The Mad Hatter’s Tea Party!

Photo by Sarah Koury.


This show was a wild ride to finally put together. I had the original idea five years ago, after working on a separate show, Alice From Wonderland, as a SATCo performance (Student Alternative Theatre Company at UVic). A director asked myself and another writer to put together a show with multiple endings and music, based on Alice returning to Wonderland as a professional woman.

Not THAT kind of professional woman.

Anyway, after working on that, I saw how much fun the Mad Hatter could be, as a character. As evidently Johnny Depp agrees. That said, for such a long genesis, I can’t say I had much of a script until… three days ago?

Yeah, this show was put together slowly and quickly. Props, costume pieces, and ideas accumulated over the past few months, but the actual words and depth, I hadn’t had time for during the Victoria Fringe crunch of performing William vs The World, directing BFA: The Musical!, and stage managing Sonnets for an Old Century.

So, we came to tonight, to the first ever performance of The Mad Hatter’s Tea Party. A show designed to be an experiment with everything I’ve ever wanted to put into a show – audience interaction, a fight sequence, sing-along songs, an improvised song, friendly semi-forcing-the-audience-to-be-involved-in-the-show… silliness abounds! And all with a heart to it. A core.

A core I discovered at about noon today. The show went up at 10:15pm. Yeah, it was tight. Oh, and we finished making the large hat timeline backdrop prop half an hour before the show began. Wow.

Admittedly, the show is highly improvised and includes a lot of audience interaction, so I can’t guarantee all performances will go as swimmingly as tonight’s did. But it was well attended, the audience dove in and got involved without resentment, and I had two strangers make a point of seeking me out on facebook afterwards to say how much they liked it, saying:

I saw “The Mad Hatter’s Tea Party”, this evening and just wanted to say thank-you for the great show, and that you’re an incredible performer.


Wicked show – loved it from start to finish. And I had two cups and they were delicious.

Well, doesn’t that just make me all peachy inside!

If you would like to come, I have five more performances! Free tea and a chance to BE the Jabberwocky!

Fri, Sept 09 – 10:15pm – Portion of ticket sales go to the Food Bank
Sat, Sept 10 – 4:30pm
Sun, Sept 11 – 1:00pm – Half Price Show
Mon, Sept 12 – 6:45pm
Thu, Sept 15 – 8:30pm
Sat, Sept 17 – 8:00pm

At Studio 1398 on Granville Island!

Andrew Wade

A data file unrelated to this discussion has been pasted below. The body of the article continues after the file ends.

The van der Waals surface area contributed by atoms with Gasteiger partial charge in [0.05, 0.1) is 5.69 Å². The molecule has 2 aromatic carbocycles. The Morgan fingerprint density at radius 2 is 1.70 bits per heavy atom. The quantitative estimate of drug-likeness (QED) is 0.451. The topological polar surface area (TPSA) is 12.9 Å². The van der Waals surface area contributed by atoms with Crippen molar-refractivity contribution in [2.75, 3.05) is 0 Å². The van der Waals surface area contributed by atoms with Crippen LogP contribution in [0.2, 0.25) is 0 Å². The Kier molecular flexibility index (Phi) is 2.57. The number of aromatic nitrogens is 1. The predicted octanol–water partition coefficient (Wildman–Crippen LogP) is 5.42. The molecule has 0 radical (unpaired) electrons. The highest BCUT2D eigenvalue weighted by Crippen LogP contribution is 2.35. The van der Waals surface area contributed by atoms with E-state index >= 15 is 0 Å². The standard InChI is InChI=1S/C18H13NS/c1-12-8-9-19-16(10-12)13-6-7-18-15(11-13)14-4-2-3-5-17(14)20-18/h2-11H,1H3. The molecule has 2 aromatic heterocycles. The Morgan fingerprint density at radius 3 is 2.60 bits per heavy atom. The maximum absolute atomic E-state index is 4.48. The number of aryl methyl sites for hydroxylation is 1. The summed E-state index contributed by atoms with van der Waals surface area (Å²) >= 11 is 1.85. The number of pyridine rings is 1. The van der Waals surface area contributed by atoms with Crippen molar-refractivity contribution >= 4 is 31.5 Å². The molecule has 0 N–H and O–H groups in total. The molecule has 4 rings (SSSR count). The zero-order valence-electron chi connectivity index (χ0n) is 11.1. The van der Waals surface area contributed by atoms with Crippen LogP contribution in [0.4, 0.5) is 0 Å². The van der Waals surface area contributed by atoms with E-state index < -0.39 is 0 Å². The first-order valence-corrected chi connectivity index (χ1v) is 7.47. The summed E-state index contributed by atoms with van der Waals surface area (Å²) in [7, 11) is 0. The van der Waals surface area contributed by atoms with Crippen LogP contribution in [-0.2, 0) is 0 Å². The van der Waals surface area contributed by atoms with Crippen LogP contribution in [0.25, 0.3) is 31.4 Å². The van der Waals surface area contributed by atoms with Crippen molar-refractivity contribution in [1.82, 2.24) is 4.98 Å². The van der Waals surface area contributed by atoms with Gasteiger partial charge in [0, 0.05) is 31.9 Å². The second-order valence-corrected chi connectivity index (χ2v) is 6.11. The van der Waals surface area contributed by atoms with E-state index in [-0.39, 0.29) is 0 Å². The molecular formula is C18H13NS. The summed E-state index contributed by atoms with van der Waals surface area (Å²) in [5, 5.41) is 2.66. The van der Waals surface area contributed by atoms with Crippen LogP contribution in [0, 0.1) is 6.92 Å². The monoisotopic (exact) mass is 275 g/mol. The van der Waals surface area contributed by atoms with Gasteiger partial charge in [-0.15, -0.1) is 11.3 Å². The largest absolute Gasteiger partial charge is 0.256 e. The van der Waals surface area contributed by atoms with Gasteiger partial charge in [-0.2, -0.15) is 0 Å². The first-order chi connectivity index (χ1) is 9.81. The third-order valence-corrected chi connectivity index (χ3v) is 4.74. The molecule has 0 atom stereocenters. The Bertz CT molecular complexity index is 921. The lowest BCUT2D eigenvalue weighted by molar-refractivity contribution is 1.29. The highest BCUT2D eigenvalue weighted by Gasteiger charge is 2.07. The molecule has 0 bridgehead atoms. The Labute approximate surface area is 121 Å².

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How I came to terms with the Ephemeral Nature of Theatre

Melting ice cream on a bridge
Image via Wikipedia

“Meaningless! Meaningless!”, says the Teacher. “Utterly meaningless! Everything is meaningless.” – Ecclesiastes, New International Version.

In the New International Version of the Bible, the Hebrew word ‘Hebel’ translates as ‘meaningless’, but the Hebrew word – admittedly being poetically employed – literally meant ‘vapour’, ‘breath’, or ‘absurd’. Or, to use a more theatrical term, ephemeral.

“Ephemeral! Ephemeral!”, says the Teacher. “Utterly ephemeral! Everything is ephemeral.”

It can be too easy for us theatre artists to develop inferiority complexes. Paintings survive for centuries. Musical scores play on. Films and television shows rise again on DVDs and stream on Netflix. But a theatrical performance happens once, and then is gone.

Charity show
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We theatre artists wrestle with the question of whether or not what we are creating is important; after all, what perseveres? Do we really contribute to society if the creation ends the moment the final curtain falls? If there are no monuments standing at the end of our resumés?

Do we deserve that allotment of charity funding that could go to another non-profit society?

But we are not the only ephemeral creators out there, flitting about in an ocean of solid substance. Everything is ephemeral. The permanence of other mediums is an illusion. We all create works that move the hearts, minds, and spirits of both our audiences and our collaborators, and then our works disappear.

Different mediums have different strengths and weaknesses (which I have even attempted to chart at one time), but permanence? Everything is ephemeral. Just like theatre. Just like life.

Andrew Wade

Melting Down
Image by Yogendra174 via Flickr
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